School of Social and Policy Research, Charles Darwin University, Casuarina, Northern Territory, 0909, Australia
This paper addresses the potential importance of assistant teachers in confronting the challenges of Indigenous literacy education. A discussion is raised with reference to a range of relevant literature, while reflections drawn from the author's involvement in evaluating the National Accelerated Literacy Program (NALP) in the Northern Territory are used to highlight an urgent need and vital opportunity to support assistant teachers – as mainstay figures in Indigenous education – in becoming “wellsprings” of literate practice and principled pedagogy. An overview of Accelerated Literacy methodology and the NALP is provided as a framework for considering how to embed strong literate practices and principled pedagogy in remote Indigenous communities through the provision of empowering professional development to Indigenous assistant teachers: facilitating for them a genuine and qualified status as literacy educators. The prospects and challenges of pursuing such an opportunity, in the context of NALP, are likewise considered.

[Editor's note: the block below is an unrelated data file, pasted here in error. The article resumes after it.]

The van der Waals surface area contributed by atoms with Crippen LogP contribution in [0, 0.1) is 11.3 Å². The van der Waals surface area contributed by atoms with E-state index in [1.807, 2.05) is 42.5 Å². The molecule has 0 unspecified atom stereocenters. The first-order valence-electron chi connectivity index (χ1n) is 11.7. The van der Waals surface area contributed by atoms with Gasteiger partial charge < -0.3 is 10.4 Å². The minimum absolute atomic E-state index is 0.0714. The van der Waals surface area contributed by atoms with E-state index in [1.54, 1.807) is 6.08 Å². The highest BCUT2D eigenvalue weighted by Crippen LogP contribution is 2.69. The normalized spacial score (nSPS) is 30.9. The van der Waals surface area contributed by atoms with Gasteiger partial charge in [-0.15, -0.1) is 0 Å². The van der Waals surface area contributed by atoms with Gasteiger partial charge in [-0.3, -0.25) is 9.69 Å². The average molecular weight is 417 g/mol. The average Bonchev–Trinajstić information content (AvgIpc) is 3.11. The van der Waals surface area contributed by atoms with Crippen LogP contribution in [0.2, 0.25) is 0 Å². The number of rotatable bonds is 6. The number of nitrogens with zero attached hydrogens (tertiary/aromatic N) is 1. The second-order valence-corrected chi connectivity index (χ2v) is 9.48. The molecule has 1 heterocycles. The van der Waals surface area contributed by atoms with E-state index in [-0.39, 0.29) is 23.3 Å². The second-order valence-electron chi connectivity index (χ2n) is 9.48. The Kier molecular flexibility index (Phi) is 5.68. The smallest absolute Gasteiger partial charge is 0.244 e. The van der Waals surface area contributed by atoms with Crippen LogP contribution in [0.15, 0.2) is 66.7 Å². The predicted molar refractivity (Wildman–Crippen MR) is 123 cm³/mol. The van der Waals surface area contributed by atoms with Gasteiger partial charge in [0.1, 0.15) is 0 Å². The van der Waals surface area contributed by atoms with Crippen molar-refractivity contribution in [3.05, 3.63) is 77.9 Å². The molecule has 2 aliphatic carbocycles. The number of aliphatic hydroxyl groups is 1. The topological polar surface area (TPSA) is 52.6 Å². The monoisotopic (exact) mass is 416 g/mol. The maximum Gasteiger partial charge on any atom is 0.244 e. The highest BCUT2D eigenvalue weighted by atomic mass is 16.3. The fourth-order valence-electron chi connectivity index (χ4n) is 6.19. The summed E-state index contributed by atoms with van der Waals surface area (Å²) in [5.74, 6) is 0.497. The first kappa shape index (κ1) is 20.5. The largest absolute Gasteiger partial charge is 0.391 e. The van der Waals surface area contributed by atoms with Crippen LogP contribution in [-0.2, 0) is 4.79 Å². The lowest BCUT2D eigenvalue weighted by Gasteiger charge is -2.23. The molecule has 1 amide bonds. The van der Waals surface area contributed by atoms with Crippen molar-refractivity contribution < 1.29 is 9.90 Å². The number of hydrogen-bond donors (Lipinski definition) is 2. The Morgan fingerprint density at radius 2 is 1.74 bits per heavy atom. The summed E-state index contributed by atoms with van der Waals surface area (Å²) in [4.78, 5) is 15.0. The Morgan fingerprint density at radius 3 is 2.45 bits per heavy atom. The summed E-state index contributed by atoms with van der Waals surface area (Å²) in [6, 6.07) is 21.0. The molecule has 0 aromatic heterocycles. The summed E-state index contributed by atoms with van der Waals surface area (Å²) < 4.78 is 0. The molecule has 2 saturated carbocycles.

James Cooper completed his doctorate at the Australian Catholic University, investigating the moral-philosophical foundations of contemporary approaches to moral education. He was formerly a teacher at Amata Anangu School in South Australia, and is now a Research Associate at Charles Darwin University's School of Social and Policy Research. While contributing to the DEET-commissioned evaluation of the National Accelerated Literacy Program, James has paid particular attention to the developing roles and requirements of Indigenous educators, and is also helping to develop research into the application of Accelerated Literacy methodology in adult education.